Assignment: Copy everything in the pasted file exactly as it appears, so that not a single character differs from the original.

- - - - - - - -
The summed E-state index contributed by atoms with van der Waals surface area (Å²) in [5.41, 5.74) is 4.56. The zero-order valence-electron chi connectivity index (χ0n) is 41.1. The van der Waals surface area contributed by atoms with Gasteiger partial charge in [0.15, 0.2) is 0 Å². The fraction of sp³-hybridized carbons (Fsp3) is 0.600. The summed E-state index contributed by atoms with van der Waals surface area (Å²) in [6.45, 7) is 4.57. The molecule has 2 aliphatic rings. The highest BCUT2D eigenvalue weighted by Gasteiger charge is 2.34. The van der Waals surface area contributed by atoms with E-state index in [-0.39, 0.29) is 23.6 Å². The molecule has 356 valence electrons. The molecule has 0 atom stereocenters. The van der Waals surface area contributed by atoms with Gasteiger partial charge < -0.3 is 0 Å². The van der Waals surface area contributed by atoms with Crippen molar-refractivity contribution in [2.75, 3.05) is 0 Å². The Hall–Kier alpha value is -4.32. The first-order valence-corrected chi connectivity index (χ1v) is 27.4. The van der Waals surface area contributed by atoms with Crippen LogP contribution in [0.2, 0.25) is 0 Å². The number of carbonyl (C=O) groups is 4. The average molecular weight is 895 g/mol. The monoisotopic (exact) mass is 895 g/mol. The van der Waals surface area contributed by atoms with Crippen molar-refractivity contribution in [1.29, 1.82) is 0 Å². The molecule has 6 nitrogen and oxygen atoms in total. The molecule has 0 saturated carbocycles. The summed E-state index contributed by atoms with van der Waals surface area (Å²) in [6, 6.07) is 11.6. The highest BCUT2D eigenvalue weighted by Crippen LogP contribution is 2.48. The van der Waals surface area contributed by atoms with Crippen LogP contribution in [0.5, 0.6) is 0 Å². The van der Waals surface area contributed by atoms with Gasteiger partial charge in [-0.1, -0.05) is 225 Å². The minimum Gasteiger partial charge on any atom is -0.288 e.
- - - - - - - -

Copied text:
The summed E-state index contributed by atoms with van der Waals surface area (Å²) in [5.41, 5.74) is 4.56. The zero-order valence-electron chi connectivity index (χ0n) is 41.1. The van der Waals surface area contributed by atoms with Gasteiger partial charge in [0.15, 0.2) is 0 Å². The fraction of sp³-hybridized carbons (Fsp3) is 0.600. The summed E-state index contributed by atoms with van der Waals surface area (Å²) in [6.45, 7) is 4.57. The molecule has 2 aliphatic rings. The highest BCUT2D eigenvalue weighted by Gasteiger charge is 2.34. The van der Waals surface area contributed by atoms with E-state index in [-0.39, 0.29) is 23.6 Å². The molecule has 356 valence electrons. The molecule has 0 atom stereocenters. The van der Waals surface area contributed by atoms with Gasteiger partial charge < -0.3 is 0 Å². The van der Waals surface area contributed by atoms with Crippen molar-refractivity contribution in [2.75, 3.05) is 0 Å². The Hall–Kier alpha value is -4.32. The first-order valence-corrected chi connectivity index (χ1v) is 27.4. The van der Waals surface area contributed by atoms with Crippen LogP contribution in [0.2, 0.25) is 0 Å². The number of carbonyl (C=O) groups is 4. The average molecular weight is 895 g/mol. The monoisotopic (exact) mass is 895 g/mol. The van der Waals surface area contributed by atoms with Crippen molar-refractivity contribution in [1.29, 1.82) is 0 Å². The molecule has 6 nitrogen and oxygen atoms in total. The molecule has 0 saturated carbocycles. The summed E-state index contributed by atoms with van der Waals surface area (Å²) in [6, 6.07) is 11.6. The highest BCUT2D eigenvalue weighted by Crippen LogP contribution is 2.48. The van der Waals surface area contributed by atoms with Crippen LogP contribution in [0.5, 0.6) is 0 Å². The van der Waals surface area contributed by atoms with Gasteiger partial charge in [-0.1, -0.05) is 225 Å². The minimum Gasteiger partial charge on any atom is -0.288 e.